Wine price, margarine, & gluten allergies
Here are three cool experiments. They highlight one of the biggest lessons I’ve learned from years of coaching people.
1) Tricking people into being wine connoisseurs.
In 2008, Antonio Rangel, a professor of economics at Caltech, and his team ran an experiment on 20 volunteers.
They had folks taste different wines of various prices, ranging from $5 to $90. Their brains were scanned with fMRI while they drank and judged the wine.
The catch: some of the wine was duplicated and given a different price “For example, wine 2 was presented as the $90 wine (its actual retail price) and also as the $10 wine. When the subjects were told the wine cost $90 a bottle, they loved it; at $10 a bottle, not so much.”
Brains scans proved that people weren’t lying when they claimed they enjoyed the more expensive wines reliably more than the cheaper ones. Simply charging a higher fee made people feel as though it was of higher quality.
2) Margarine vs butter.
In the 1940s, Good Luck Margarine hired Ukrainian psychologist Lois Cheskin, to figure out why people hated margarine and always preferred butter.
“Cheskin began his research by inviting local housewives to a series of lunchtime lectures. These lectures were preceded by a buffet; nothing fancy – just triangles of white bread and chilled pats of butter.”
The housewives were interviewed afterward. After a few questions about the lecture, they were asked about the food.
Cheskin swapped between butter and margarine to see if the women would reveal different preferences. They reliably preferred the food when butter was served.
Similar to the wine experiment, Cheskin tricked his subjects. “In the tests, he’d dyed the margarine yellow and labeled it butter and dyed the butter white and labeled it margarine.”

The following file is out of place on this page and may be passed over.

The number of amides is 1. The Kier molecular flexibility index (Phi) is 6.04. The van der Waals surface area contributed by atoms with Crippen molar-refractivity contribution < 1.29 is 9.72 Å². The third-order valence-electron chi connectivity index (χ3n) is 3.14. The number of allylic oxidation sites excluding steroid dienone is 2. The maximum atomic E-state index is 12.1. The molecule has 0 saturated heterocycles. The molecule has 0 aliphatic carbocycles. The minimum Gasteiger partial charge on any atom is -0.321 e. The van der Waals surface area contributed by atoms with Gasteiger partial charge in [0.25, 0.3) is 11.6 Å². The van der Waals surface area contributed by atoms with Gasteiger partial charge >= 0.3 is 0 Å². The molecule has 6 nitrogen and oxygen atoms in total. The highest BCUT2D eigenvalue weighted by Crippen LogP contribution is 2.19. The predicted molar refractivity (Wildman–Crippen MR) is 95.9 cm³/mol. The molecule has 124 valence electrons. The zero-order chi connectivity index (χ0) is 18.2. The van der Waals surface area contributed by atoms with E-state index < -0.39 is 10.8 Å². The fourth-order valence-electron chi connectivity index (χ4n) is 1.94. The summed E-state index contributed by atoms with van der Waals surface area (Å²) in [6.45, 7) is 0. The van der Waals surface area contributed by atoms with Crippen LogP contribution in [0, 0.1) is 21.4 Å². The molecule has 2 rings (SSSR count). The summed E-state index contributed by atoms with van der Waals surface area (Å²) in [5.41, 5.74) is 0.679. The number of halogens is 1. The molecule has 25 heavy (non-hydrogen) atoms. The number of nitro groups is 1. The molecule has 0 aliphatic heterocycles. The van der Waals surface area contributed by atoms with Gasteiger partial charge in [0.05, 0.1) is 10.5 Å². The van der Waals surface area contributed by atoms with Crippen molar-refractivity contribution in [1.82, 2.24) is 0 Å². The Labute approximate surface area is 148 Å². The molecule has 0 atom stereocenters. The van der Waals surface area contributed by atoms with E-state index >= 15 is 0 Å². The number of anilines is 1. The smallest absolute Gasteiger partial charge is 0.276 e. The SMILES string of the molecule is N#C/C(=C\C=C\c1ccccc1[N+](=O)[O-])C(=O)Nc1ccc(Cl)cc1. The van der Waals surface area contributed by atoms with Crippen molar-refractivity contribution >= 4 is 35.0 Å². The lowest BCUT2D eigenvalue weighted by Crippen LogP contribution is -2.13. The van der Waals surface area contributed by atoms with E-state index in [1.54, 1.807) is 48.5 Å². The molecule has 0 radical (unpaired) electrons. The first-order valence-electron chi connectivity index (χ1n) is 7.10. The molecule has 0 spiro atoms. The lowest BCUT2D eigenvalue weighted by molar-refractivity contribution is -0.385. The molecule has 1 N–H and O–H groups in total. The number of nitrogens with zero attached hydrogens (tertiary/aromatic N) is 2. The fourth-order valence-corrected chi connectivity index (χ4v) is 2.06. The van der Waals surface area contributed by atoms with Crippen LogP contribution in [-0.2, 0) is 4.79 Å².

When people thought they were eating margarine, they liked the food less. When they thought they were eating butter, they enjoyed the food more.
3) Do people actually have gluten allergies?
While a third of Americans claim to be gluten-sensitive, celiac disease only affects 0.7-1% of the population.
Outside of celiac disease, averse reactions to gluten have been linked with a number of other possibilities: wheat allergy (also below 1% of people), type 1 diabetes, depression, and more. But the research is inconclusive as to the exact relationship between gluten consumption and undesirable effects.
David Robson explains an experiment he and his team did in his book The Expectation Effect.
After realizing self-reported gluten intolerance went from 3% to 30% in 10 years, he wanted to figure out whether that was due to human evolution or a rapidly changing food industry.
So they brought people into a lab. Half of them had self-reported gluten intolerances; half did not.
They gave every single person the same meal and told them it had gluten in it. It did not.
Subjects who didn’t report gluten intolerance quickly began experiencing common negative reactions to gluten: diarrhea, hives, and inflammation. These were people with no biological gluten intolerance who hadn’t eaten any gluten.
(Chris Williamson and Andrew Huberman explain this better than I can in this short video.)
The obvious throughline in these experiments is the power our expectations have with our psychological and physical experiences. We have a phrase for this in the coaching world:
“What we search for, we see. What we look for, we find.”
If you think the US is a racist country, you will see instances of racism everywhere. If you think astrology is real, you will find truths in horoscopes everywhere. If you believe people are naturally good at heart, you will see reasons for positivity and gratitude everywhere.
Information that contradicts our beliefs takes a long time to sway us (if it ever does at all).
I’ve seen this over and over again in my coaching practice.
The people who learn and grow the most are those who practice a growth mindset—the belief that we can achieve anything with enough time, effort, and energy.
Those who live the most peaceful and fulfilled lives tend to be those who constantly focus on the things they’re grateful for, the lessons they’re learning, and the value they’re getting from all of life’s challenges.
On the flip side, how many of us know people who seem to be in a perpetual state of negativity? Everyone’s out to get them. The world is a miserable place. People are morons.
There’s a quote I like:
“If you go run errands, and you run into a mean person…you probably just met an asshole. If you go run errands, and you run into 20 mean people…you’re probably an asshole.”
So I’ll leave you with some questions:
What do you generally think of the world—the planet, your country, your neighborhood?
How do you think your expectations of other people affect your day-to-day life?
Do you have a gluten allergy?